11th February 2019
I’m often asked by companies what the experience is like paying people in other countries, and what are the global payroll headaches. For me preparation is always the key.
A lot depends on how many people you plan to have in each country, (is it just a few or hundreds), the size of your business (are you small or large), where you are expanding to (EMEA, APAC, Americas) and your industry. First choices for U.S. companies looking to dip their toes into the international market are often Canada, Mexico and Europe.
Preparation should start before you even think about payroll, but this is seldom the case. It’s all a bit last minute. If you have the time, it’s always good to do your research or employ a global HR consultancy on the countries you are planning to dip your toe into.
Don’t just jump in
The first thing that always springs to mind is how you will support employees in each country. As countries invariably have their own legislation and tax considerations your support structure may need to be varied. Finding individual in-country providers can be time consuming and difficult to manage. An in house global or regional team may have the necessary bandwidth to do this, or you may go down the route of in-country specialists, but this makes for a weighty back office team. Depending on where you are with your international expansion you may have a mix of in house and outsourced global payroll suppliers.
The model you end up going with depends on many things, and sometimes forms just part of an inherited system, acquisition or merger. Cost of course is important and I would always advise against setting up a huge back office operation initially whilst you are just getting established. Better to outsource to ensure compliance and manage the risk before investing in more people to support the in-country operation. Of course, as soon as you bring HR or Payroll people into your staffing equation there is significant cost in maintaining external knowledge of in country payroll legislation and compliance.
Of course, one of the main challenges that hits payroll and HR teams is the lack of communication from the top. From a strategic point of view payroll teams are often told last about a new overseas venture. This lack of notice often means plans are quickly put together with limited understanding of budget and resources required, putting payroll on the back foot. Finding a suitable supplier both knowledgeable of in-country requirements but who can also integrate with your company and provide the bridge between your language and the local language, is often down to a quick search on Google and a conversation with one who looks like they can handle it. The earlier HR and payroll can be brought into the strategic consultation, the better.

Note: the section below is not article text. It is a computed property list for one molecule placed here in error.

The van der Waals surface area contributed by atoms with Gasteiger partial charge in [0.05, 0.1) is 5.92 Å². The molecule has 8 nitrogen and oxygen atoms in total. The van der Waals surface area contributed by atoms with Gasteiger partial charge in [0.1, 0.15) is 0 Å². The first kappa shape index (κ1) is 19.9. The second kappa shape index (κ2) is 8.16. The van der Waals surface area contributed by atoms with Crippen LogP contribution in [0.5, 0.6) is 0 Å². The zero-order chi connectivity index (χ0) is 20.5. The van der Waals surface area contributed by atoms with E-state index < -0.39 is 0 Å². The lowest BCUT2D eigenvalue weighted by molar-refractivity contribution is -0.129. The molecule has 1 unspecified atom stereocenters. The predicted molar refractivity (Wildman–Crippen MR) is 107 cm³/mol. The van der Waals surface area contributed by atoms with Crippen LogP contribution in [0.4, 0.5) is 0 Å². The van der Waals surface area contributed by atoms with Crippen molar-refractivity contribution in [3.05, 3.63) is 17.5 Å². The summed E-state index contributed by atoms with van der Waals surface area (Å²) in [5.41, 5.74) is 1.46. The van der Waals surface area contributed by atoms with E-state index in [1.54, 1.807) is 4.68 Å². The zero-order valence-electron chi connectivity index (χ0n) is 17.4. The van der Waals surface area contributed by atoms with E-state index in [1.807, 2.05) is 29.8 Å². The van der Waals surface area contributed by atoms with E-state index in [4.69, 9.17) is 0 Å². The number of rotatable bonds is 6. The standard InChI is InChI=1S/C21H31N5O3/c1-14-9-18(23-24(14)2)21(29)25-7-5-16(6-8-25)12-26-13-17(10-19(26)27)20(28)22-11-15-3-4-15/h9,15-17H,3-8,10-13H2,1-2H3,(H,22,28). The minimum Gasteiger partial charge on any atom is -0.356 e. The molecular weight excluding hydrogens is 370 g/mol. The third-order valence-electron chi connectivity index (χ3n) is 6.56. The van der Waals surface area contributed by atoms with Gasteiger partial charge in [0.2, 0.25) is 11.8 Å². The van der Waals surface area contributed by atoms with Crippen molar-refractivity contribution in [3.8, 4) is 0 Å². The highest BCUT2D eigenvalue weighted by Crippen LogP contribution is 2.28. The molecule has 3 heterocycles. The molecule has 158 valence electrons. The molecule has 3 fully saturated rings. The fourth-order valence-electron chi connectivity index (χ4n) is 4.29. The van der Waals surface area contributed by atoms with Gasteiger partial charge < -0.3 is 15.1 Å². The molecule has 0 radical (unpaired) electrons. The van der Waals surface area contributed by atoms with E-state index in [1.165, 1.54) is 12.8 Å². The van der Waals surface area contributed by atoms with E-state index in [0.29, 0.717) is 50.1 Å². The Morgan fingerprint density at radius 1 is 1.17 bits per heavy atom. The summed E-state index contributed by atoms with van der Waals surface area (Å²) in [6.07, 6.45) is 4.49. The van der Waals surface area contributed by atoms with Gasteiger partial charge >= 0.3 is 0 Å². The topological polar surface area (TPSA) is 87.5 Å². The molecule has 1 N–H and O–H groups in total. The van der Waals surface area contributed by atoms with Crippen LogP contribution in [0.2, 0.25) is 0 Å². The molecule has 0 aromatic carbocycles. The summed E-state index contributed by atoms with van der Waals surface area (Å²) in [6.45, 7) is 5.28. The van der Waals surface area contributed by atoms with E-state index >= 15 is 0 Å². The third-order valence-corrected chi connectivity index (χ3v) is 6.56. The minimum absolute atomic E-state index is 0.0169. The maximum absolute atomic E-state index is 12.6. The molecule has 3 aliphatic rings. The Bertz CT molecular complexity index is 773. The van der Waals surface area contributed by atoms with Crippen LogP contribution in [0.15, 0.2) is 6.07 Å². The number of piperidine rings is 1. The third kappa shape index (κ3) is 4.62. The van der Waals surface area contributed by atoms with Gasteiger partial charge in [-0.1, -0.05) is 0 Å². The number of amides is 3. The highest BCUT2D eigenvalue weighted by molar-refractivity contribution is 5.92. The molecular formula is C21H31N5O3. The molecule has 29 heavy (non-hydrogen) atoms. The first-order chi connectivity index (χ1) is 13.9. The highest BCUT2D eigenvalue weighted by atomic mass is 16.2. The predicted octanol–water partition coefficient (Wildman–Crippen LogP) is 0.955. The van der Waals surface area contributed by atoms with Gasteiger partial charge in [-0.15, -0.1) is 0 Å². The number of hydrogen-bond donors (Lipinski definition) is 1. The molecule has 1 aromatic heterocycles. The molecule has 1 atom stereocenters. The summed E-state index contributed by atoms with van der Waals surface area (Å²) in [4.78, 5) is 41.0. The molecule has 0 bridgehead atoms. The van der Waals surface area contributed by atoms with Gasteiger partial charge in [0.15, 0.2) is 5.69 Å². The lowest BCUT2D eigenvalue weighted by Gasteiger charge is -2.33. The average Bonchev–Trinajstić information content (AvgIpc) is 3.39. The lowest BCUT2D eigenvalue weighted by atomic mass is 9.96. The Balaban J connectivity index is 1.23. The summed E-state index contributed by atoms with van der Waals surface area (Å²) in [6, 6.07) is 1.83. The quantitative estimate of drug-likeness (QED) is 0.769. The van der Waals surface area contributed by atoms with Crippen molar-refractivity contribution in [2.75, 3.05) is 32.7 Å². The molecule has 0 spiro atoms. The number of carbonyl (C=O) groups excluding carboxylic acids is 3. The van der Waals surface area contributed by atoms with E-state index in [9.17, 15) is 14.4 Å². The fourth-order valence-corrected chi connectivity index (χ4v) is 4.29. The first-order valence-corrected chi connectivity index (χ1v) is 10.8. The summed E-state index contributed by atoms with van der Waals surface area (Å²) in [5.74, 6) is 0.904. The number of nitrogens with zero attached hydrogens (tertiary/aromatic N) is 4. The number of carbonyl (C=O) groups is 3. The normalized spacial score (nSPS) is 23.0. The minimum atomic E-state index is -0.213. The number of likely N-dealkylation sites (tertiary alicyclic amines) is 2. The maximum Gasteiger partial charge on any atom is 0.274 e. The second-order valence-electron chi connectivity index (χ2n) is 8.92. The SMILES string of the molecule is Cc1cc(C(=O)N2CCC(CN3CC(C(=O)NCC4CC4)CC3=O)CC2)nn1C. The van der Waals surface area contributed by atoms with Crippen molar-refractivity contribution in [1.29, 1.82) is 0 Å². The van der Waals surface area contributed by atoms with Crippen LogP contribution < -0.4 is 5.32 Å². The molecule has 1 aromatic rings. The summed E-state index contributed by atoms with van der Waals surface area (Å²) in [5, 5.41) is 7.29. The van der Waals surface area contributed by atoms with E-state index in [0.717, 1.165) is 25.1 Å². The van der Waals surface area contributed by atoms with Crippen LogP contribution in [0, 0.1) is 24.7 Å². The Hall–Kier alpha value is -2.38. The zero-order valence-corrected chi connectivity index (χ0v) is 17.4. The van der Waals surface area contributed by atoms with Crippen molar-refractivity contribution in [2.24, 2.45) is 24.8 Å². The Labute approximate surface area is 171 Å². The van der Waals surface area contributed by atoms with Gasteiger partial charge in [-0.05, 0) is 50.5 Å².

Understanding, managing and reporting on your overseas operation can also be problematic. Don’t be swayed into buying expensive reporting software when there are excellent software packages available to help you, the on-ground in country managers and the overseas employees, stay in touch with each other, no matter what the time zone.
The protection of data has become very prominent globally, so you should check what systems you use to send and receive payroll and employee data. Electronic systems, portals, and secure SFTP sites are far better than any email or traditional mail systems. And don’t forget that legislation such as the general Data Protection Regulations in the European arena, can result in substantial fines if data is handled incorrectly.
Errors in global payroll are usually as a result of a lack of understanding of in country legislation, and you can’t rely on your own internal compliance policies to get you out of trouble, no matter how robust they are. Incorrect calculation of liabilities and late statutory reporting add to the mix of problems often faced. So, make sure you know what you need to do, or get someone onboard who does.
In conclusion you’ll always end up with less time to prepare than you imagined, so making contact with key suppliers, consultants and internal stakeholders is the key to a successful expansion into new territories.
Dipping your toes overseas can be daunting – Here’s a snapshot of some key things happening this year. Don’t forget. We’re here to help. Download our free eBook today.